Although people cannot prevent all sinus disorders -- any more than they can avoid all colds or bacterial infections -- they can take certain measures to reduce the number and severity of the attacks and possibly prevent sinusitis from becoming chronic.
Many people with sinusitis find partial relief from their symptoms when humidifiers are installed in their homes, particularly if room air is heated by a dry forced-air system. Air conditioners help to provide an even temperature, and electrostatic filters attached to heating and air conditioning equipment are helpful in removing allergens from the air.
A person susceptible to sinus disorders, particularly one who also is allergic, should avoid cigarette smoke and other air pollutants. Inflammation in the nose caused by allergies predisposes a patient to a strong reaction to all irritants. Drinking alcohol also causes the nasal-sinus membranes to swell.
Sinusitis-prone persons may be uncomfortable in swimming pools treated with chlorine, since it irritates the lining of the nose and sinuses. Divers often experience congestion with resulting infection when water is forced into the sinuses from the nasal passages.
Air travel, too, poses a problem for the individual suffering from acute or chronic sinusitis. A bubble of air trapped within the body expands as air pressure in a plane is reduced. This expansion causes pressure on surrounding tissues and can result in a blockage of the sinuses or the eustachian tubes in the ears. The result may be discomfort in the sinus or middle ear during the plane's ascent or descent. Doctors recommend using decongestant nose drops or inhalers before the flight to avoid this difficulty.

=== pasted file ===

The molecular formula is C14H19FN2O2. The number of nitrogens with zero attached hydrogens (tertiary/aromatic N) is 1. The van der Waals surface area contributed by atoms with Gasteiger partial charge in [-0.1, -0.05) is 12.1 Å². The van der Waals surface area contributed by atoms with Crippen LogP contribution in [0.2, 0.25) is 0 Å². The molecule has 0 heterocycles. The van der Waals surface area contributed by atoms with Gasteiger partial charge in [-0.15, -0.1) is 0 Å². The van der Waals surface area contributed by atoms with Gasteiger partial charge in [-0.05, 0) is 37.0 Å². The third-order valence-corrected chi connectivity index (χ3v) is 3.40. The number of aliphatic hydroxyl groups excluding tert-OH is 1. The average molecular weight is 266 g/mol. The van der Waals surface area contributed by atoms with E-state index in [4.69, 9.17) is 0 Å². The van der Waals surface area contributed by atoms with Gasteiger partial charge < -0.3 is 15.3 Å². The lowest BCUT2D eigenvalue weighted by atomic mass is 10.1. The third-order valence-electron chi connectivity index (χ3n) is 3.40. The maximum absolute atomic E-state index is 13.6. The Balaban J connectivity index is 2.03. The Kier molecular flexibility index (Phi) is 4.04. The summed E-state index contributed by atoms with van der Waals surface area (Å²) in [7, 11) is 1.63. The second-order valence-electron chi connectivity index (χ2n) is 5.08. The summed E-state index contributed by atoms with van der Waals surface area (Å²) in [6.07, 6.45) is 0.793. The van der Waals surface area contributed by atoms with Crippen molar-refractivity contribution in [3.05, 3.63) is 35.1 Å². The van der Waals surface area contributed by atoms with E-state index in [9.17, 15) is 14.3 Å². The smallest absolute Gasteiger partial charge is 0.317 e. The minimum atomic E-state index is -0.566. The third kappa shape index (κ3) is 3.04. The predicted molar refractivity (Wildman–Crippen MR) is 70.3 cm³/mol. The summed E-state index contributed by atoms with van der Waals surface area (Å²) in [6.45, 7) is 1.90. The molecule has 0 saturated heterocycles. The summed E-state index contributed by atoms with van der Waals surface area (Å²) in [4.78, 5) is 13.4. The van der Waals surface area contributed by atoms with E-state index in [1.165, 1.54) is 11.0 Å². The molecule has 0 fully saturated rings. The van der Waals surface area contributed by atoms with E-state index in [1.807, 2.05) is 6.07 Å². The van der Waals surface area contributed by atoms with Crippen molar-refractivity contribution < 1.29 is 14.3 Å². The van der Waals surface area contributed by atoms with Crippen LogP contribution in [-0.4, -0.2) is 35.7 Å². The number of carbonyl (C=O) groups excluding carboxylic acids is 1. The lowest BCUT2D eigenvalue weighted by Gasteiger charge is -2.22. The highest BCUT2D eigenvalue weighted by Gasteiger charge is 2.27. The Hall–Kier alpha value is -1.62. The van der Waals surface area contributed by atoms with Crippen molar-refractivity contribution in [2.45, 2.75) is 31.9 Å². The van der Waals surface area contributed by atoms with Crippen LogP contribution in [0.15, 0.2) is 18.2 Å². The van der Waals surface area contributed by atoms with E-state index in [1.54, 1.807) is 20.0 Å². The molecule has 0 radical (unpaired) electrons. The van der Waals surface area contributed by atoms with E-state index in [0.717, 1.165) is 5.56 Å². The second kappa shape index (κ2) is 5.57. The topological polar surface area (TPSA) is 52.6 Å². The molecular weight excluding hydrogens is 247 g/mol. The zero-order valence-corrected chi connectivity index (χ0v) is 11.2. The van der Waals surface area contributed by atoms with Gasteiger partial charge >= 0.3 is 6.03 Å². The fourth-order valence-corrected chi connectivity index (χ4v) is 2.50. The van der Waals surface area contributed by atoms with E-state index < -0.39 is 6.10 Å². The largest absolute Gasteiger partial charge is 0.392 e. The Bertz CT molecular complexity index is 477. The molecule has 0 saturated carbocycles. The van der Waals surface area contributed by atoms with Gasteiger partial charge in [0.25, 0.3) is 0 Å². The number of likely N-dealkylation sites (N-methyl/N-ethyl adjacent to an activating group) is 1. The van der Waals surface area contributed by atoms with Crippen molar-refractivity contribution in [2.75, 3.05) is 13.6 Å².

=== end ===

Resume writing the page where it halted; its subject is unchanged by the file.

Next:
People who suspect that their sinus inflammation may be related to dust, mold, pollen, or food -- or any of the hundreds of allergens that can trigger a respiratory reaction -- should consult a doctor. Various tests can determine the cause of the allergy and also help the doctor recommend steps to reduce or limit allergy symptoms.
Additional information on sinusitis is available through MEDLINE Plus, a service of the National Library of Medicine. You can access MEDLINE Plus at the following Web site: http://www.nlm.nih.gov. If you do not have Internet access, ask a librarian for assistance.
NIAID, a component of the National Institutes of Health (NIH), supports research on AIDS, tuberculosis, malaria, and other infectious diseases as well as allergies and immunology. NIH is an agency of the U.S. Department of Health and Human Services.
Prepared by: Office of Communications and Public Liaison National Institute of Allergy and Infectious Diseases National Institutes of Health Bethesda, MD 20892
Public Health Service U.S. Department of Health and Human Services April 1999
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|Publication:||Pamphlet by: National Institute of Allergy and Infectious Diseases|
|Date:||Apr 1, 1999|